7.1.1 - Verifying the Diagnosis

It is also important early in an investigation to identify as accurately as possible the specific nature of the disease. You want to verify that both clinical and laboratory diagnoses are correct. Review the clinical findings and lab processes and results for the cases. If there is need for specialized laboratory analysis, collect the required specimens and materials. It may be necessary to sequence the genome of the bacteria. (for example, in a hospital-based outbreak of antibiotic resistant disease: Kupferschmidt, Kai. "Genome Study Helps Contain MRSA Outbreak--And Breeds New Questions. Science 23 Nov 2012 )

It is also often a good idea for a qualified clinician to visit some of the cases to confirm the initial reports. Try to gain a better understanding of the disease and those affected by it. Ask : What were their exposures before becoming ill? What do they think caused their illness? Do they know anyone else with the disease? Do they have anything in common with others who have the disease? Conversations with patients can be quite helpful in generating hypotheses about the cause, source, and spread of disease.

Establishing the Case Definition Section

Specifying the definition of a case of an adverse health outcome is one of the most important steps for successful investigation of a potential outbreak. Since the case definition is the standard for determining which individuals are cases and which are not, a case definition should be established early in the investigation.

As you learned in Lesson 2, cases can be defined by laboratory tests, clinical signs and symptoms and/or a physician's diagnosis. They can also be defined as being epidemiologically-linked, or even just exposed. A case definition usually includes four components:

  1. clinical information about the disease,
  2. characteristics of the people who are affected,
  3. information about the location or place, and
  4. specification of the time during which the outbreak occurred.

Cases can be classified according to the level of confidence the investigator holds regarding the individual's case status, such as confirmed, probable or suspect. Under certain special circumstances, individuals who have only been exposed to a contagious or contaminated agent and who remain free of symptoms may be included as a case.

The initial case definition may be quite broad with a risk of mistakenly identifying as cases some individuals without the condition. Ideally, the case definition catches all cases without picking up 'false positives' (when the case definition is met, but the person actually does not have the disease). A broad case definition can be helpful early in the outbreak, when there is a goal of reducing the spread of the disease. Using a broad case definition may help prevent the investigator from having to go back to clinics for additional data, illustrating the field epidemiology axiom: "Get it while you can."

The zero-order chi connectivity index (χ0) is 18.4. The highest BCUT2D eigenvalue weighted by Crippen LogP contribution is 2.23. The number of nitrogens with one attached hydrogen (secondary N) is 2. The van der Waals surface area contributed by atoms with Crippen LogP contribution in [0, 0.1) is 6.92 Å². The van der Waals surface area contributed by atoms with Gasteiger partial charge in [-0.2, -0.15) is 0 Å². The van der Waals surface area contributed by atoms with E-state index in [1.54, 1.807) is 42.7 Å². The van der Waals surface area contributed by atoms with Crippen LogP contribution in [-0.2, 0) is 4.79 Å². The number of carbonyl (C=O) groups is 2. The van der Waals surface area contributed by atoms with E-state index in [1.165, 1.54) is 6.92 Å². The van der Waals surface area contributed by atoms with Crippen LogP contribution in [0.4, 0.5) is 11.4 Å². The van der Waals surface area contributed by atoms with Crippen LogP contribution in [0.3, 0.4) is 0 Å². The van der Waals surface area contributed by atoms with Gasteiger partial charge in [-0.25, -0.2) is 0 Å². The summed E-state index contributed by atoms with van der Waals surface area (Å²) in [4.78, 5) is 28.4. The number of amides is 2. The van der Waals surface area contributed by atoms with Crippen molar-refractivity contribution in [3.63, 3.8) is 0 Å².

As the disease spreads, the case definition may be refined, dropping 'possible' cases. Did you notice the case definitions in the 2009 H1N1 pandemic changing as the numbers of affected communities increased and the goals of health agencies were modified?

Using case definitions already established by prominent scientific or medical organizations or agencies is recommended. If no case definitions are recommended by professional organizations, investigators may use definitions published in the scientific literature. Using an established case definition yields more legitimate comparisons of cases and outbreaks between regions or over different time periods. We have already explored some sources of standard case definitions in Lesson 2.

Measuring the Frequency of Adverse Health Outcomes Section

In all outbreak situations, we will count the number of cases of the outcome. In many situations, we desire more information. For example, knowing the number of persons in the at-risk population would allow calculation of the proportion of those at-risk who developed the condition or disease. We may also wish to incorporate a time period over which the at-risk developed disease to produce a rate or risk of disease.

Think about it!

Come up with an answer to this question and then click on the button below to reveal the answer.

What was the case definition used In the Salmonella example? How was the frequency measured?

"An outbreak case was defined as infection with a Salmonella strain with the specific outbreak PFGE pattern and illness onset during January 1–December 31, 2007. During this period, a total of 401 outbreak cases from 41 states were identified." (count)

When identifying cases, use as many sources as possible, starting with health care facilities where the diagnosis is likely to be made. If an outbreak affects a population in a restricted setting, such as a school or worksite, you may decide to survey and/or collect samples from the entire population, particularly if asymptomatic cases are expected. Ask cases if they know anyone else with the disease. (Does this remind you of the survey in San Pablo from Lesson 5?)

Collect the following types of information on each case:

  • Limited identifying information: to allow the investigators to contact patients to ask additional questions and to notify them of laboratory results and the outcome of the investigation. Addresses allow mapping the outbreak.
  • Demographic and risk factor information: used to characterize the population at risk.
  • Clinical information: allows verification of case status. Date of onset allows you to create a graph of the outbreak. Supplementary clinical information may include whether the person was hospitalized or died.